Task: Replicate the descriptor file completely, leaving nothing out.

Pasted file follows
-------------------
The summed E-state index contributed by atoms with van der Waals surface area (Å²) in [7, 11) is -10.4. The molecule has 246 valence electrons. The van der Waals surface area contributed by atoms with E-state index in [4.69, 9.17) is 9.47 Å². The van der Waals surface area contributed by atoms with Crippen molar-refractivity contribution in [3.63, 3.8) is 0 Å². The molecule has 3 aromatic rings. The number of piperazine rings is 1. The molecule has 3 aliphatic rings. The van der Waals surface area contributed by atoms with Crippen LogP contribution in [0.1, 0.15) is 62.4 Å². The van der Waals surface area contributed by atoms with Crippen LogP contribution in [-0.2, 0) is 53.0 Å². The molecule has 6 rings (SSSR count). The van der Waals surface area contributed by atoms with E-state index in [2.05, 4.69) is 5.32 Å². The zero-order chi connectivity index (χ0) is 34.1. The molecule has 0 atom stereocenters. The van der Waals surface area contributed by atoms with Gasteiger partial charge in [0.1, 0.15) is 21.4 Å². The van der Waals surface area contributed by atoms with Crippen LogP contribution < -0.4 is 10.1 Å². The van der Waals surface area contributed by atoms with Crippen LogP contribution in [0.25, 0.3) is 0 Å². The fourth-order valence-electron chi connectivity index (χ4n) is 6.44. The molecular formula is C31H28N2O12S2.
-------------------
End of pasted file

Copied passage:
The summed E-state index contributed by atoms with van der Waals surface area (Å²) in [7, 11) is -10.4. The molecule has 246 valence electrons. The van der Waals surface area contributed by atoms with E-state index in [4.69, 9.17) is 9.47 Å². The van der Waals surface area contributed by atoms with Crippen molar-refractivity contribution in [3.63, 3.8) is 0 Å². The molecule has 3 aromatic rings. The number of piperazine rings is 1. The molecule has 3 aliphatic rings. The van der Waals surface area contributed by atoms with Crippen LogP contribution in [0.1, 0.15) is 62.4 Å². The van der Waals surface area contributed by atoms with Crippen LogP contribution in [-0.2, 0) is 53.0 Å². The molecule has 6 rings (SSSR count). The van der Waals surface area contributed by atoms with E-state index in [2.05, 4.69) is 5.32 Å². The zero-order chi connectivity index (χ0) is 34.1. The molecule has 0 atom stereocenters. The van der Waals surface area contributed by atoms with Gasteiger partial charge in [0.1, 0.15) is 21.4 Å². The van der Waals surface area contributed by atoms with Crippen LogP contribution < -0.4 is 10.1 Å². The van der Waals surface area contributed by atoms with Crippen LogP contribution in [0.25, 0.3) is 0 Å². The fourth-order valence-electron chi connectivity index (χ4n) is 6.44. The molecular formula is C31H28N2O12S2.